Genesis 44:18-21, 23-29, 45:1-5; Psalm 104; Matthew 10:7-15

In our reading from the story of Joseph in the Book of Genesis we see Joseph finally revealing himself to his brothers. Despite the way they had treated him he forgives them and welcomes them with open arms. In some ways the scene reminds us of Christ who, on the cross, forgave those who rejected him and treated him shamefully. In the Gospel we see Jesus instructing the Twelve before he sends them out in his name. We received the faith for nothing and so should pass it on to others for nothing. We should also welcome those who come in Christ’s name and listen to their teaching.

Genesis 46:1-7, 28-30; Psalm 36; Matthew 10:16-23

In the first reading from the Book of Genesis we read of the moment when Israel (Jacob) is reunited with his long-lost son Joseph. Israel also takes his whole family and settles in Egypt at Joseph’s request where they enjoy peace. Before moving to Egypt, the Lord appears to Israel to tell him that he will be with him and make him a great nation in Egypt. Jesus continues instructing the Twelve in the Gospel before sending them out in his name. He reminds them that it will not go as smoothly as they might think and that they will be harassed from time to time and have to suffer for him, but through it all the Holy Spirit will be with them to guide and strengthen them. The Holy Spirit is also with us and so we should take up the mantle of the Twelve and preach the kingdom of God to all whom we meet.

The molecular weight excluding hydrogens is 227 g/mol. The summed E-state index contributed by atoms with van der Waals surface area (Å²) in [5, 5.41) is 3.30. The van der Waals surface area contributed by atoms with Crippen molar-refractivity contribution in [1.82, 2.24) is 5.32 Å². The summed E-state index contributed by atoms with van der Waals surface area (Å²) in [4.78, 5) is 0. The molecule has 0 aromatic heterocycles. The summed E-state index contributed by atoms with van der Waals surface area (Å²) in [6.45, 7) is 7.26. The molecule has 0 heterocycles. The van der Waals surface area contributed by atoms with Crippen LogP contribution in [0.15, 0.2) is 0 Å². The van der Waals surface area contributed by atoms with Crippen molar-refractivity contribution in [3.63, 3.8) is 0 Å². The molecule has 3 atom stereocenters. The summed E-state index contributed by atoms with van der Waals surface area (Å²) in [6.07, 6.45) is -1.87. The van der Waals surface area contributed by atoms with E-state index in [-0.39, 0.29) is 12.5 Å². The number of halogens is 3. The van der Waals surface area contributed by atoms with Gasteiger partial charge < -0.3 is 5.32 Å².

Genesis 49:29-33, 50:15-26; Psalm 104; Matthew 10:24-38